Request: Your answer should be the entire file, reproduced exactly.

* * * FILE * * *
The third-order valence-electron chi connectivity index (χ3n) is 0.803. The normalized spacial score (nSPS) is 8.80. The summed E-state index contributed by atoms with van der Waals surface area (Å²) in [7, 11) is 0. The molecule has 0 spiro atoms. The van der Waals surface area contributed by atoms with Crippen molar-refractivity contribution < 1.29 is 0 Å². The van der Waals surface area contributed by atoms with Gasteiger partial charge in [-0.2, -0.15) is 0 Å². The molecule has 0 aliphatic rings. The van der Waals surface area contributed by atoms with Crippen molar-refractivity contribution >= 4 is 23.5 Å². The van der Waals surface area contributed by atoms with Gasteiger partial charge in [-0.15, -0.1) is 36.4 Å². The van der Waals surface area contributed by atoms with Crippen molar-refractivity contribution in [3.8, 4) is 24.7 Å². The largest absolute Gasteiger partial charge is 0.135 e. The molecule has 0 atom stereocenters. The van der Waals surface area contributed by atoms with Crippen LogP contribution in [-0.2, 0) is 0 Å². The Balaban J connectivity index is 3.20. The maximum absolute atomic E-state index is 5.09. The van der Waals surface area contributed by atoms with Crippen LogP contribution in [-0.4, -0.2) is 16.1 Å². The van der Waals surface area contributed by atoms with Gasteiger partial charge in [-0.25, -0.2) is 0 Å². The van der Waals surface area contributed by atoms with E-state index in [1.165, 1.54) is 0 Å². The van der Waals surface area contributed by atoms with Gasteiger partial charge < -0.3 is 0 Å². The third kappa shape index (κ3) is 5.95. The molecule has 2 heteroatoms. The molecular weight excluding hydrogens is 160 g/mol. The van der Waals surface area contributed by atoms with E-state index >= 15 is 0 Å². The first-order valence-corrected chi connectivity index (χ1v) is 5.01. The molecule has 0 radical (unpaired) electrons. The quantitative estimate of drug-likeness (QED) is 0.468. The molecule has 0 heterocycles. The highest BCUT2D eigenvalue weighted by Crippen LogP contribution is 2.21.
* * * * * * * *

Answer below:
The third-order valence-electron chi connectivity index (χ3n) is 0.803. The normalized spacial score (nSPS) is 8.80. The summed E-state index contributed by atoms with van der Waals surface area (Å²) in [7, 11) is 0. The molecule has 0 spiro atoms. The van der Waals surface area contributed by atoms with Crippen molar-refractivity contribution < 1.29 is 0 Å². The van der Waals surface area contributed by atoms with Gasteiger partial charge in [-0.2, -0.15) is 0 Å². The molecule has 0 aliphatic rings. The van der Waals surface area contributed by atoms with Crippen molar-refractivity contribution >= 4 is 23.5 Å². The van der Waals surface area contributed by atoms with Gasteiger partial charge in [-0.15, -0.1) is 36.4 Å². The van der Waals surface area contributed by atoms with Crippen molar-refractivity contribution in [3.8, 4) is 24.7 Å². The largest absolute Gasteiger partial charge is 0.135 e. The molecule has 0 atom stereocenters. The van der Waals surface area contributed by atoms with Crippen LogP contribution in [-0.2, 0) is 0 Å². The Balaban J connectivity index is 3.20. The maximum absolute atomic E-state index is 5.09. The van der Waals surface area contributed by atoms with Crippen LogP contribution in [-0.4, -0.2) is 16.1 Å². The van der Waals surface area contributed by atoms with Gasteiger partial charge in [-0.25, -0.2) is 0 Å². The van der Waals surface area contributed by atoms with E-state index in [1.165, 1.54) is 0 Å². The van der Waals surface area contributed by atoms with Gasteiger partial charge < -0.3 is 0 Å². The third kappa shape index (κ3) is 5.95. The molecule has 2 heteroatoms. The molecular weight excluding hydrogens is 160 g/mol. The van der Waals surface area contributed by atoms with E-state index >= 15 is 0 Å². The first-order valence-corrected chi connectivity index (χ1v) is 5.01. The molecule has 0 radical (unpaired) electrons. The quantitative estimate of drug-likeness (QED) is 0.468. The molecule has 0 heterocycles. The highest BCUT2D eigenvalue weighted by Crippen LogP contribution is 2.21.